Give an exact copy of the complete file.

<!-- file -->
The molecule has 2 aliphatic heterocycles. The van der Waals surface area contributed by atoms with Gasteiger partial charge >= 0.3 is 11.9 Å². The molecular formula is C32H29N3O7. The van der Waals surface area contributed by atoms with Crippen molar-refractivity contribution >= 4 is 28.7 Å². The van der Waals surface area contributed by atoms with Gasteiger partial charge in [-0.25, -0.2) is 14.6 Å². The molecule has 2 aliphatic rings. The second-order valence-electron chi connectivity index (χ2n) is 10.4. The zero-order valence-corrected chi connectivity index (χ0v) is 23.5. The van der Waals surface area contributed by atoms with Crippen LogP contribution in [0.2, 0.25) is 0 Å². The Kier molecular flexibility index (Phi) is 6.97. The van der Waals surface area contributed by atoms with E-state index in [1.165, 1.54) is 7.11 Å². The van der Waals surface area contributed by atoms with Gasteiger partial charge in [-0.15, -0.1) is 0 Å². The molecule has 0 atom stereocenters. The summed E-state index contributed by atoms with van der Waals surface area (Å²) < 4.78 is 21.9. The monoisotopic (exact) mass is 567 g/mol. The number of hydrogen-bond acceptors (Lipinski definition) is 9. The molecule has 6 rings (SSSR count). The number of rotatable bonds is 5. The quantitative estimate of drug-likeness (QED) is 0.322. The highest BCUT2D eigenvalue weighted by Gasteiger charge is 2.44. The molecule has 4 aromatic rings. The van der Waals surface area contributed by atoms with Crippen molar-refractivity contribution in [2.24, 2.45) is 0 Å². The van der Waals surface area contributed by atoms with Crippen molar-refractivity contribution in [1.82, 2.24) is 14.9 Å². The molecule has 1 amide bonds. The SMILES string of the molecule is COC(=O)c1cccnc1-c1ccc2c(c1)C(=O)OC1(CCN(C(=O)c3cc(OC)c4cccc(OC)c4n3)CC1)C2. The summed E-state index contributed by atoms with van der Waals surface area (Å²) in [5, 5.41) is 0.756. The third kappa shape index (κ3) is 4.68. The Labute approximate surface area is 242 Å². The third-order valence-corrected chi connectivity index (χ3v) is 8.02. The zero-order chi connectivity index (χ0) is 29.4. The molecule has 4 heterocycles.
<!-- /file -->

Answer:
The molecule has 2 aliphatic heterocycles. The van der Waals surface area contributed by atoms with Gasteiger partial charge >= 0.3 is 11.9 Å². The molecular formula is C32H29N3O7. The van der Waals surface area contributed by atoms with Crippen molar-refractivity contribution >= 4 is 28.7 Å². The van der Waals surface area contributed by atoms with Gasteiger partial charge in [-0.25, -0.2) is 14.6 Å². The molecule has 2 aliphatic rings. The second-order valence-electron chi connectivity index (χ2n) is 10.4. The zero-order valence-corrected chi connectivity index (χ0v) is 23.5. The van der Waals surface area contributed by atoms with Crippen LogP contribution in [0.2, 0.25) is 0 Å². The Kier molecular flexibility index (Phi) is 6.97. The van der Waals surface area contributed by atoms with E-state index in [1.165, 1.54) is 7.11 Å². The van der Waals surface area contributed by atoms with Gasteiger partial charge in [-0.15, -0.1) is 0 Å². The molecule has 0 atom stereocenters. The summed E-state index contributed by atoms with van der Waals surface area (Å²) < 4.78 is 21.9. The monoisotopic (exact) mass is 567 g/mol. The number of hydrogen-bond acceptors (Lipinski definition) is 9. The molecule has 6 rings (SSSR count). The number of rotatable bonds is 5. The quantitative estimate of drug-likeness (QED) is 0.322. The highest BCUT2D eigenvalue weighted by Gasteiger charge is 2.44. The molecule has 4 aromatic rings. The van der Waals surface area contributed by atoms with Crippen molar-refractivity contribution in [2.24, 2.45) is 0 Å². The van der Waals surface area contributed by atoms with Crippen molar-refractivity contribution in [1.82, 2.24) is 14.9 Å². The molecule has 1 amide bonds. The SMILES string of the molecule is COC(=O)c1cccnc1-c1ccc2c(c1)C(=O)OC1(CCN(C(=O)c3cc(OC)c4cccc(OC)c4n3)CC1)C2. The summed E-state index contributed by atoms with van der Waals surface area (Å²) in [5, 5.41) is 0.756. The third kappa shape index (κ3) is 4.68. The Labute approximate surface area is 242 Å². The third-order valence-corrected chi connectivity index (χ3v) is 8.02. The zero-order chi connectivity index (χ0) is 29.4. The molecule has 4 heterocycles.